Henderson Hasselbalch Equation

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Henderson Hasselbalch Equation

  1. 1. HENDERSON HASSELBALCHEQUATION Prepared by :- Rajina Shakya Bachelor In Pharamcy 4th year, 7th semester
  2. 2. The Henderson–Hasselbalch Equation  EquationDescribes the derivation of pH as a measure of acidity in biological and chemical systems. The equation is also useful for estimating the pH of a buffer solution.it is widely used to calculate the isoelectric point of proteins( point at which protein neither accept nor yield proton) .
  3. 3. The Henderson hasselbalch equation for acid is :- pH = pKa + log [ Aˉ ] [HA] Here, pKa= -log(Ka)   where Ka  is the acid dissociation constant, that is pKa= -log [H3O+][A-] [HA] for the non-specific Brønsted acid-base reaction:  HA + H20 A- + H3O+ ( Acid ) ( Conjugate base )
  4. 4. The Henderson Hasselbalch Equation for base is : pOH = pKb + log [ BH+ ] [B] where BH+ denotes the conjugate acid of thecorresponding base B. B + H2O+ BH + OH- (Base ) (Conjugate acid)
  5. 5. History- Lawrence Joseph Henderson wrote an equation, in 1908, describing the use of carbonic acid as a buffer solution. - Karl Albert Hasselbalch later re-expressed that formula in logarithmic terms, resulting in the Henderson–Hasselbalch equation.- Hasselbalch was using the formula to study metabolic acidosis.
  6. 6. Henderson-Hasselbalch EquationDerivation:-According to the Brønsted-Lowry theory of acids and bases, an acid (HA) is capable of donating a proton (H+) and a base (B) is capable of accepting a proton.-After the acid (HA) has lost its proton, it is said to exist as the conjugate base (A-).-Similarly, a protonated base is said to exist as the conjugate acid (BH+).
  7. 7. The dissociation of an acid can be described byan equilibrium expression: HA + H20 H3O+ + A-Consider the case of acetic acid (CH 3COOH)and acetate anion (CH3COO-): CH3COOH + H2O CH3COO- + H3O+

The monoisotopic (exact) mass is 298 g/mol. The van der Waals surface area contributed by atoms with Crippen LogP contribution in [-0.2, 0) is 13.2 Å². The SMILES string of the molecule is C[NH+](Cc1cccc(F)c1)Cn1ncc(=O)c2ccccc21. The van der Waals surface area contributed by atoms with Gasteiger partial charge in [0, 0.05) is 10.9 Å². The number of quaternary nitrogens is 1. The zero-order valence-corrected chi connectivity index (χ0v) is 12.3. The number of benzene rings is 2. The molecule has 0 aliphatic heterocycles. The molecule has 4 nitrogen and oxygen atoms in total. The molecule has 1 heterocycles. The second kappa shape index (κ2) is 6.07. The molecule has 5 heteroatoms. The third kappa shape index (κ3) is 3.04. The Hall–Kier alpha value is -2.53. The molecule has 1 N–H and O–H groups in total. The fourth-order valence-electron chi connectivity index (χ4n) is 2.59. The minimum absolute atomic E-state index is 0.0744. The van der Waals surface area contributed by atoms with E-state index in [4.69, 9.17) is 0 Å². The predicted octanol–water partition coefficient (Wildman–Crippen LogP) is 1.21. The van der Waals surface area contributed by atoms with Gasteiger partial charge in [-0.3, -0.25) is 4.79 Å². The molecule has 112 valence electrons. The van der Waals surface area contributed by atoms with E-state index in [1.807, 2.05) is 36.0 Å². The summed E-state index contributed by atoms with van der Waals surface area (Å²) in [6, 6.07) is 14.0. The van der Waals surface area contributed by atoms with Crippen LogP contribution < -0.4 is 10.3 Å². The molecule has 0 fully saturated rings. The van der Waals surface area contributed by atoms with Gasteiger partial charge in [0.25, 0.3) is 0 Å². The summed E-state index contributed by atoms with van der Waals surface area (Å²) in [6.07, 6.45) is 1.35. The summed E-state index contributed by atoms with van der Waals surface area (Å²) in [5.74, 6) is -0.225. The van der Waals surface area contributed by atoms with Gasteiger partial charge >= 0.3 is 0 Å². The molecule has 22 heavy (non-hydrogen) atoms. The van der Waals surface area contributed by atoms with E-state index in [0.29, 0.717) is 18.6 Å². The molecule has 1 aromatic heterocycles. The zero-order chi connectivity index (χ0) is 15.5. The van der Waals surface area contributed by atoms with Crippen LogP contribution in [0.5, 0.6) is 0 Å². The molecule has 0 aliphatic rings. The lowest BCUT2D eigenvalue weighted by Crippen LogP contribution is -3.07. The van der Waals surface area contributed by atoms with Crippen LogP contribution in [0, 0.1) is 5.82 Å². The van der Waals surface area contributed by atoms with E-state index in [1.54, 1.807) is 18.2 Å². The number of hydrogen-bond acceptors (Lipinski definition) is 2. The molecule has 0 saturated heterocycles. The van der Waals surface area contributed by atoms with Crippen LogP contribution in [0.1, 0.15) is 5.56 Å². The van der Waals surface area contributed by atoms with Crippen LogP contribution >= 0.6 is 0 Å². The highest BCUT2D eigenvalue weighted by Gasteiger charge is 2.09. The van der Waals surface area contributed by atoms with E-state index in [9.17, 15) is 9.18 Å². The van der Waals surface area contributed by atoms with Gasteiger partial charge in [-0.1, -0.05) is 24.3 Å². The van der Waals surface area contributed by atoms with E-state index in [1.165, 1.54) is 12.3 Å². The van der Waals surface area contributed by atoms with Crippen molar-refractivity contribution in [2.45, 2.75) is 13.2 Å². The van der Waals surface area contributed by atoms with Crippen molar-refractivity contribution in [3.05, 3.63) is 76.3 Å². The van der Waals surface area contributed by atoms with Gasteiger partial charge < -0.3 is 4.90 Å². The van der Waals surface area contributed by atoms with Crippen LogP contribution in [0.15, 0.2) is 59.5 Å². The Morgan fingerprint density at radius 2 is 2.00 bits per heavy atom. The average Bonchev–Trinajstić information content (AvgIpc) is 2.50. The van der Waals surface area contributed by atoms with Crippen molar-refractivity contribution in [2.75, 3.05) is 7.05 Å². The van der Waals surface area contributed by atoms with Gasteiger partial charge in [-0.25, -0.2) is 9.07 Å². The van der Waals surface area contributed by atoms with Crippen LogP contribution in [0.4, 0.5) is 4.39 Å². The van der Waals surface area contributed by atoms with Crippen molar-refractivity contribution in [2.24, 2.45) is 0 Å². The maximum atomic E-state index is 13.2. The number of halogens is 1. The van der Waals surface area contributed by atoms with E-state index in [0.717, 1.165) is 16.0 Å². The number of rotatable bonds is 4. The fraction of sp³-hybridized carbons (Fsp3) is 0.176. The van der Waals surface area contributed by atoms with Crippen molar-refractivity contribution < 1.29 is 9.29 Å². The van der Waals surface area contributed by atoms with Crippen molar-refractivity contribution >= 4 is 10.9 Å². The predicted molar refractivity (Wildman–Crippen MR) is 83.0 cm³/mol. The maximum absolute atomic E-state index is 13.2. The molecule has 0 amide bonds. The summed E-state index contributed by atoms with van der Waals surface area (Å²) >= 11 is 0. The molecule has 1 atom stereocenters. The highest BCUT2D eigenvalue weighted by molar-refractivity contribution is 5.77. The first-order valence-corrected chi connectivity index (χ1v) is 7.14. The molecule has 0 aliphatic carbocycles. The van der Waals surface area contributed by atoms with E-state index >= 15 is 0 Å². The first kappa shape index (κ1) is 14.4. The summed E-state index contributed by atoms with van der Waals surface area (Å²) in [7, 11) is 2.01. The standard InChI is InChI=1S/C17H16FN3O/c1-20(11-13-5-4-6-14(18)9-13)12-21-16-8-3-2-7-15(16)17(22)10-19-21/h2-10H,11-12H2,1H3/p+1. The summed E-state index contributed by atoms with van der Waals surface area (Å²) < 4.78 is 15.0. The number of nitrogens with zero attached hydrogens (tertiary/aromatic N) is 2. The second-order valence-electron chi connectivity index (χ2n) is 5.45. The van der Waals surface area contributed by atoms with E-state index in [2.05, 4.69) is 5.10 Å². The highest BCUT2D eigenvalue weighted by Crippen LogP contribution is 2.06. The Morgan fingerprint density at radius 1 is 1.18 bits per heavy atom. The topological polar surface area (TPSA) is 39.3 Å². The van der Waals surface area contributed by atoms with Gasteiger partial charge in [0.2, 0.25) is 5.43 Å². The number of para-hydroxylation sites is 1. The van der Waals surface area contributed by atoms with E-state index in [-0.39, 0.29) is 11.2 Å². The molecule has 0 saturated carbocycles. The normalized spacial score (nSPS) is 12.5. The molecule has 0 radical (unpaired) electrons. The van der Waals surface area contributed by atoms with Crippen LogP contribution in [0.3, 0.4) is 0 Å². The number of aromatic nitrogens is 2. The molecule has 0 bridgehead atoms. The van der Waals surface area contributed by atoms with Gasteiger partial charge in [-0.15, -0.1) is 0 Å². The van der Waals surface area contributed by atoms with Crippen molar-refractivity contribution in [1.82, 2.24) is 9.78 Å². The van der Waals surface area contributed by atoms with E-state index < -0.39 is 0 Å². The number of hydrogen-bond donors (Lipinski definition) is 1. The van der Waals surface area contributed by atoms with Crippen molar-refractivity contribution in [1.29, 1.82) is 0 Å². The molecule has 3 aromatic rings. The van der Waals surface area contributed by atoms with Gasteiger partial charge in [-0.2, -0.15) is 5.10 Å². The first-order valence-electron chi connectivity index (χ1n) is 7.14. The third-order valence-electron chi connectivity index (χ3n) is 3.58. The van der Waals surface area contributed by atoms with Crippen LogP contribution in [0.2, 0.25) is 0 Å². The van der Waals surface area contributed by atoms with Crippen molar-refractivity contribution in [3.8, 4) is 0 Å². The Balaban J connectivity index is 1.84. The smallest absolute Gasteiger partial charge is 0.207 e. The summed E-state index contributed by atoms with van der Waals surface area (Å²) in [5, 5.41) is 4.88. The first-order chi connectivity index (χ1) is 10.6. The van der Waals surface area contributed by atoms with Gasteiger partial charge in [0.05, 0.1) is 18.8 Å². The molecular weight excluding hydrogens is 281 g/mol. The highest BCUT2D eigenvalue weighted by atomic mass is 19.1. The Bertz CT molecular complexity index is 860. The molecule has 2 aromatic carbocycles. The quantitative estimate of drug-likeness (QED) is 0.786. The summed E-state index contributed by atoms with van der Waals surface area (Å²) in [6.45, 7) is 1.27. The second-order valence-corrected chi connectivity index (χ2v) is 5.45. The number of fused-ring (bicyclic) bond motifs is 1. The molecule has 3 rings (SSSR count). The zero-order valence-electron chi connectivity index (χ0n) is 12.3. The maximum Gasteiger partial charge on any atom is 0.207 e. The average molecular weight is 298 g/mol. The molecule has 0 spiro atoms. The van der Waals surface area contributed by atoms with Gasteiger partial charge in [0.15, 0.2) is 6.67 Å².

8. 8. Acetate is the conjugate base of acetic acid. Acetic acidand acetate are a conjugate acid/base pair. We candescribe this relationship with an equilibrium constant: Ka = [H3O+][A-] [HA]Taking the negative log of both sides of the equationgives -logKa = -log [H3O+][A-] [HA] or, -logKa = -log [H3O+] + (-log [A-] ) [HA]
  9. 9. By definition,pKa = -logKa and pH = -log[H3O+], so pka=pH – log [A-] [HA] This equation can then be rearranged to givethe Henderson-Hasselbalch equation:pH = pKa + log [A-] = pKa + log [conjugate base] [HA] [acid]
  10. 10. Estimating blood pHA modified version of the Henderson–Hasselbalchequation can be used to relate the pH of blood toconstituents of the bicarbonate buffering system. pH = pKaH2CO3 + log [HCO3-] [H2CO3], where:-pKa H2CO3 is the acid dissociation constant of carbonicacid. It is equal to 6.1.[HCO3-] is the concentration of bicarbonate in theblood[H2CO3] is the concentration of carbonic acid in the blood
  11. 11. Limitation :-The most significant is the assumption that the concentration of the acid and its conjugate base at equilibrium will remain the same.-This neglects the dissociation of the acid and the hydrolysis of the base.-The dissociation of water itself is neglected as well.-These approximations will fail when dealing with: relatively strong acids or bases dilute or very concentrated solutions (less than 1mM or greater than1M),

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